Published on March 14th, 2014 | by Jeny McCray


The documentary gets its day (a whole week, actually)

The traditional Hollywood way of filmmaking is getting boring. Sure, there are more explosions and special effects, but the stories are all the same, told in the same way. We’ve been trained to equate adrenaline with emotion, but we’ve become desensitized to the action. We need bigger and better fights, destruction sequences, and bad guys, but the payoffs lessen with each viewing.

But something is shifting. We’re shifting. I find myself now wanting something different, something interesting and truly emotionally stimulating. I want to watch things that makes me feel more human, not less.

Enter the documentary.

 Yes, documentaries are about specific aspects of reality that some may mistake as humdrum, but in truth, they are works of art that show us how interesting the people, places, and events that surround us really are.

These cinematic gems are coming into their own and becoming popular with audiences around the world.  Although they are the oldest form of filmmaking, until recently they were largely ignored due to their non-Hollywood format of storytelling and too-close-to-the-truth portrayal of the problems and failures of humanity. But documentaries show an organic beauty that doesn’t always translate through fictional narratives.

 The people featured in documentaries aren’t characters cobbled together by frustrated writers over late night cups of coffee: They’re real people, fighting real battles, with real hopes and dreams and faults and emotions. They’re us, up on the big screen, sharing a portion of their lives so we may find humor in the mundane, comfort in a kindred spirit, or passion for the world around us. Their stories are full of crises and obstacles, from the personal struggles of everyday life to the inevitable fight against death.  As we watch their journeys, we sympathize with their losses and celebrate their victories. Even though these people are only in our lives through a one-way communication on screen, they connect to us with their personal stories.

 And documentaries aren’t just about people, they share stories about our world to give us a better understanding of life on a larger scale, and explore historic and current events to evince how we as human beings treat each other. Social documentaries debate our policies and procedures, commenting on issues from fast food to climate change.

 Whether we’re inspired by the heroic efforts of everyday people, saddened by the reminders of the pain of living, angered by seemingly helpless worldwide problems, motivated to learn and think critically about things that are new to us, or impassioned to make a change in our lives and the lives of others, we take away something special from watching well-made documentaries. We leave having gone through a truly emotional experience, one created by the director’s lens.

 To celebrate the documentary, The Grand Cinema is hosting its first ever Documentary Week from March 21-27. Seven documentaries on a variety of subjects will be screened daily at 2:00, 4:15, 6:30, and 8:45. Visit for specific details and spend a couple hours of your time connecting with the world around you.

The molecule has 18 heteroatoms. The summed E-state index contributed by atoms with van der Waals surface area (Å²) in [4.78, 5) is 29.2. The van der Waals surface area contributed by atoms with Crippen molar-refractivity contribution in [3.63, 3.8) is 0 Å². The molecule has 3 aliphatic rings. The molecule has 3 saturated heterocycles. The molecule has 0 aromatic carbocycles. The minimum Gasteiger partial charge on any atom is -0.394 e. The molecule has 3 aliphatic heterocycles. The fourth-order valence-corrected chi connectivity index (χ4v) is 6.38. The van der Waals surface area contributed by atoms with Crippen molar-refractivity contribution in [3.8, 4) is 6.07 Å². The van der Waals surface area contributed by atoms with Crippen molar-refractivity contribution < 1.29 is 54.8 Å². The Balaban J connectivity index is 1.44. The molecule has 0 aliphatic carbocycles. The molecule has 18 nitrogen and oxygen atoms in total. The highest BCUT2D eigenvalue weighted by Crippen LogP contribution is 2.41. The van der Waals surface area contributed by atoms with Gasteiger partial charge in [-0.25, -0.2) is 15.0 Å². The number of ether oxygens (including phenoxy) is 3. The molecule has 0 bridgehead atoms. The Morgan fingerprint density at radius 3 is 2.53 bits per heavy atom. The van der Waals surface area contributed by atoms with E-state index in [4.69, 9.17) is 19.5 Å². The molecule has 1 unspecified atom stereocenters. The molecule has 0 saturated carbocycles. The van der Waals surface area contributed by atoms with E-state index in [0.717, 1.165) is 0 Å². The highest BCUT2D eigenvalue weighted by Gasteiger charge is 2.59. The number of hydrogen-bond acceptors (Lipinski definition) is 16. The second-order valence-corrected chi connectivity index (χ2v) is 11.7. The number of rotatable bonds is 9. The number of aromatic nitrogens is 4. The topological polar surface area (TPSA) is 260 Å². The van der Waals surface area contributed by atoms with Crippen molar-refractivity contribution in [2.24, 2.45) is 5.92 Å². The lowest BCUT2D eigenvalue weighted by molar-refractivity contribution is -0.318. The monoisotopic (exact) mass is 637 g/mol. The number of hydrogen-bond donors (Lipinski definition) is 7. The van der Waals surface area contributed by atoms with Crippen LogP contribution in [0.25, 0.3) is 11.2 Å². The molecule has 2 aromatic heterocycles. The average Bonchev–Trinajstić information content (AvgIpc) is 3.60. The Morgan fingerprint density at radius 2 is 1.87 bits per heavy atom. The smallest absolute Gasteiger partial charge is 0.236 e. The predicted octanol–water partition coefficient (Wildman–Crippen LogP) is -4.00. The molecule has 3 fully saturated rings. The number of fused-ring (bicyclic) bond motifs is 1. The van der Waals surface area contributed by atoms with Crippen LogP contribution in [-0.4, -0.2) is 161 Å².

Is the Man Who Is Tall Happy?

 This documentary is an animated interview with the “father of modern linguistics,” philosopher and activist Noam Chomsky. Michel Gondry (director of Eternal Sunshine of the Spotless Mind and Be Kind Rewind) acts as interviewer and animator, weaving beautiful artwork with the engaging life stories of Chomsky.

The Ghosts in Our Machine

Are animals property or should they be considered sentient beings? This is the question director Liz Marshall tries to answer in this film about animal rights. Through the eyes and lens of photographer Jo-Anne McArthur, The Ghosts in Our Machine asks us to reevaluate our relationship with animals.



 Laura Dekker wants what every 14-year-old girl wants: to sail around the world by herself. Born and raised on boats, this inspiring sailor teaches us about perseverance as she learns a few lessons about herself.


Elaine Stritch: Shoot Me

 Broadway legend and renowned funnywoman Elaine Stritch (you might know her as Jack Donaghy’s mother on 30 Rock) shares her stories and struggles with aging in this poignant look at a life-long entertainer.


Charlie Victor Romeo

 Based on the 1999 play of the same name, Charlie Victor Romeo recreates the cockpit voice recorder (“black box”) transcripts of six actual airline accidents. Harrowing and raw, this film shows us the best of humanity in times of crisis.


I Am Divine

 After finding fame as cult film star and disco drag queen Divine, Harris Glenn Milstead struggled to redefine his professional persona. Through interviews with friends, including long-time collaborator John Waters, I Am Divine illustrates Milstead’s fight for legitimacy in the world of entertainment.


Fire in the Blood

Academy-award winning actor William Hurt narrates this exposition of how Western pharmaceutical companies have used monopolies and governmental influence to block access to low-cost HIV/AIDS antiretroviral drugs in Africa, Asia, and Southern countries.

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About the Author

Jeny McCray works for UW Tacoma supporting students in video production and web design courses. She enjoys writing, filmmaking, and sleeping as much as humanly possible. Although originally from Kansas City, after living in Tacoma for seven years she now considers Tacoma her hometown.

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